Why Do You Write?
If you ask a writer why they write you’ll get a lot of varied responses. You might get something like, “to tell a story,” or “because it’s cheaper than therapy.” The latter is true and probably the most accurate. All of us have a story to tell and a burning need to share that story with others. We want someone else to relate to our story. We want to know that we’re not alone. Ultimately it is to get paid, but there is something deeper, a desire, a passion, a yearning to feel part of something bigger. It’s the same reason you love to read stories.
Invariably the author of a story will usually see themselves as the hero of the story. If not, then they have a personal connection to the hero (s/he reminds them of someone they know). As we know, the stories that make the best reads are the ones in which the hero has a flaw, a chink in their armor that they are unaware of until something monumental happens to expose it. More often than not this flaw mirrors something that the author has been dealing with in their life and have been unable to get past. As they begin to write, subconsciously they are dealing with that problem that has been plaguing them in their real life.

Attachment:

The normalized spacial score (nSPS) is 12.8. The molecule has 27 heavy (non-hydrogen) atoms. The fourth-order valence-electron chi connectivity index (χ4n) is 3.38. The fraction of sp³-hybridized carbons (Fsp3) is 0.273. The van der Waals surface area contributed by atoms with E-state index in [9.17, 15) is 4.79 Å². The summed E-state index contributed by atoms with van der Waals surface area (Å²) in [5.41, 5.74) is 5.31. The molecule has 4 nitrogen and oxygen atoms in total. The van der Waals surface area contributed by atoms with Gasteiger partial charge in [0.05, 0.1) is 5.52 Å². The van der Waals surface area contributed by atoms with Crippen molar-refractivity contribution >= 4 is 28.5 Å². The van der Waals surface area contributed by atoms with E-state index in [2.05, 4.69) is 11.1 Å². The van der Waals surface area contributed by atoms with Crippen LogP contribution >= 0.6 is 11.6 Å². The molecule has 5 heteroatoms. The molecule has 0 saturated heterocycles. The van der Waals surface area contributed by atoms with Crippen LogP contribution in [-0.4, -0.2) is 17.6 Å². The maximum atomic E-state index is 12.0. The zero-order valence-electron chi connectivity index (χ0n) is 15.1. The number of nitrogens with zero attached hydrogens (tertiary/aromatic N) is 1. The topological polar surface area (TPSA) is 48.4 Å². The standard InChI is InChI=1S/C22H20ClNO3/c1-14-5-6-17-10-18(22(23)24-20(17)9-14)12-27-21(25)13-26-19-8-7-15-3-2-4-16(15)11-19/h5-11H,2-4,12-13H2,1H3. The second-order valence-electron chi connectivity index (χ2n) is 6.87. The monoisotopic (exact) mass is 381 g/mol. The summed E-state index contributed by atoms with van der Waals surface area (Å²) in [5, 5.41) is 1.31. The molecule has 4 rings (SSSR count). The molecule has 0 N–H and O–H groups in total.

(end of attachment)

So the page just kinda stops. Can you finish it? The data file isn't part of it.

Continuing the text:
Writing a story about someone that shares a similar plight as you allows you to step outside of yourself and see your problem from a different perspective. It allows you to essentially solve someone else’s problem. This is why I write. It doesn’t mean that I’m always facing some sort of major dilemma in my life; it just means that when I am, writing can be cathartic. I also write to solve other people’s problems. Believe it or not, most everyone has faced a similar problem to one that you are or have been facing. This is how we as writers get an audience to relate to our story. Until next week, tell me why do you write.